Let’s face it: Every steak prepared at home isn’t going to be six-ounces of grade 10 Wagyu shipped in from the rolling hills of Australia. Unless you’re Mark Cuban—or a Wagyu beef farmer—most of the steak you have to work with is likely a bit of a lesser cut. But that doesn’t mean it won’t be delicious, it just won’t be as much of a delicacy. After all, those prime cuts should be saved for life’s victories, cooked perfectly, and served with that special bottle you've been saving.
An essential tool for making the most out of those meager cuts, however, is a meat tenderizer. The simple handheld instruments feature a variety of spikes on one side which you pound into raw flesh to loosen the fibers into a less stringy, more desirable finish. Normally these tools are mallet-sized metal objects with considerable weight that could be confused for a Gaddafi torture device. The Microplane Easy Prep Tenderizer, from the company most known for its cheese and vegetable graters, is a plastic half-moon tenderizer with a removable plastic cap that reveals a maw of angled metal teeth. Rather than being used to pound tough pieces of meat, it's meant to be rolled back and forth gently.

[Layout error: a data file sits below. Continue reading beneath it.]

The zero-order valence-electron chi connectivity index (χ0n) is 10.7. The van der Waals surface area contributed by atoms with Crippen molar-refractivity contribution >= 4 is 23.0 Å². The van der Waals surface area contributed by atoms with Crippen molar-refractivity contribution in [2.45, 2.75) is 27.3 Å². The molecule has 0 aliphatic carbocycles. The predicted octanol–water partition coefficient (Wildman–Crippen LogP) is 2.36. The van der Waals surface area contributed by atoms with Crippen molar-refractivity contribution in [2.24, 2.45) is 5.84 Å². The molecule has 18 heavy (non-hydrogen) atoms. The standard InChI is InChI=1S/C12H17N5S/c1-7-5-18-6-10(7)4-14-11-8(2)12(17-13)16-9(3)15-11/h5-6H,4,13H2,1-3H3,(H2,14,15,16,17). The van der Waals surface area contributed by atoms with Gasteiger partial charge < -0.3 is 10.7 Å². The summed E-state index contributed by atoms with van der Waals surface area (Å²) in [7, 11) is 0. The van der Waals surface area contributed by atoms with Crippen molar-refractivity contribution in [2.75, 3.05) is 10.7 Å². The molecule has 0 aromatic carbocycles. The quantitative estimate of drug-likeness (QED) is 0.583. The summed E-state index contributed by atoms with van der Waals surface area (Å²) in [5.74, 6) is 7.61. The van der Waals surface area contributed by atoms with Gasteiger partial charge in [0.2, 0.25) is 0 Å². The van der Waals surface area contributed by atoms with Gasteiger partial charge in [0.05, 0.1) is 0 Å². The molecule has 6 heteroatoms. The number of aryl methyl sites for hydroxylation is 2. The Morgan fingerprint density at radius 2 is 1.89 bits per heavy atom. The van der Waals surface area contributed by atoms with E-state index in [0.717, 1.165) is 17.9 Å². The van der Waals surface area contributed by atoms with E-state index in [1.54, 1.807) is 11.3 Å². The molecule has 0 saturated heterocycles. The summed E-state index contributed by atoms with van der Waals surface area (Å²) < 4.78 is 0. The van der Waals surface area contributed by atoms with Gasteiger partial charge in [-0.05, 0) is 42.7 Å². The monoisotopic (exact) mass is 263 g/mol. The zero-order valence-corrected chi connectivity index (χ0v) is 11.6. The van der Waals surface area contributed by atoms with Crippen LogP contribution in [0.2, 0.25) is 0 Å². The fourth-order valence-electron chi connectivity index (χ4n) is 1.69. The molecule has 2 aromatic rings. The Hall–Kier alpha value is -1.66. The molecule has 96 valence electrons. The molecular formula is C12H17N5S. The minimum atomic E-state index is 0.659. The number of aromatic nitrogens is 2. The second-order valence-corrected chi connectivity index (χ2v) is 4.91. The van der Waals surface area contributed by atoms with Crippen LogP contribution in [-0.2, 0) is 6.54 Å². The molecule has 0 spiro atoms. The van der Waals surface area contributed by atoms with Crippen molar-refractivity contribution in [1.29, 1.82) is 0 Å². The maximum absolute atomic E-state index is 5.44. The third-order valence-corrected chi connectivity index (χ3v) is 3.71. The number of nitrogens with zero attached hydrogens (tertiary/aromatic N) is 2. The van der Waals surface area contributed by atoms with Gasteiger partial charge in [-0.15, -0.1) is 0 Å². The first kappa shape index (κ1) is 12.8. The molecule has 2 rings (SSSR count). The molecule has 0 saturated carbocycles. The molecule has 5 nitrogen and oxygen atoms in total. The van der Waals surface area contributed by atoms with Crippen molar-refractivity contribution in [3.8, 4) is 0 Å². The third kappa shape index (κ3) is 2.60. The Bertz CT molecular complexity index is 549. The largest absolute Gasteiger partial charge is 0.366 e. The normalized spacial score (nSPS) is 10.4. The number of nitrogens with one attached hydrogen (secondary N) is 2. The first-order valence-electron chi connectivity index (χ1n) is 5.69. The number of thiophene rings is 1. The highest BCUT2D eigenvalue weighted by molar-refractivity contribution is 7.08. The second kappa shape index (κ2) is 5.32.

The Easy Prep Meat Tenderizer is light, simple to hold and quiet. I rolled it over a few pieces of tough flank steak and the teeth massaged the raw flesh. Most heavy tenderizers cause you to flatten the piece of meat. Not so with this. By rolling it back and forth I was able to soften the flesh without smashing it into a lesser shape.
The blades are sharp—very sharp. The plastic casing that covers them falls off easily. Place it in your kitchen drawer and reach in to fish out another tool and you may come away with scars instead of salad tongs.
If you’re looking for a lightweight, simple tool to add to your kitchen arsenal, the Easy Prep Meat Tenderizer is a safe bet. It’s 20 bucks and makes lesser cuts of meat taste better without pounding them flat or scraping your countertop. $19.95; Microplane.com
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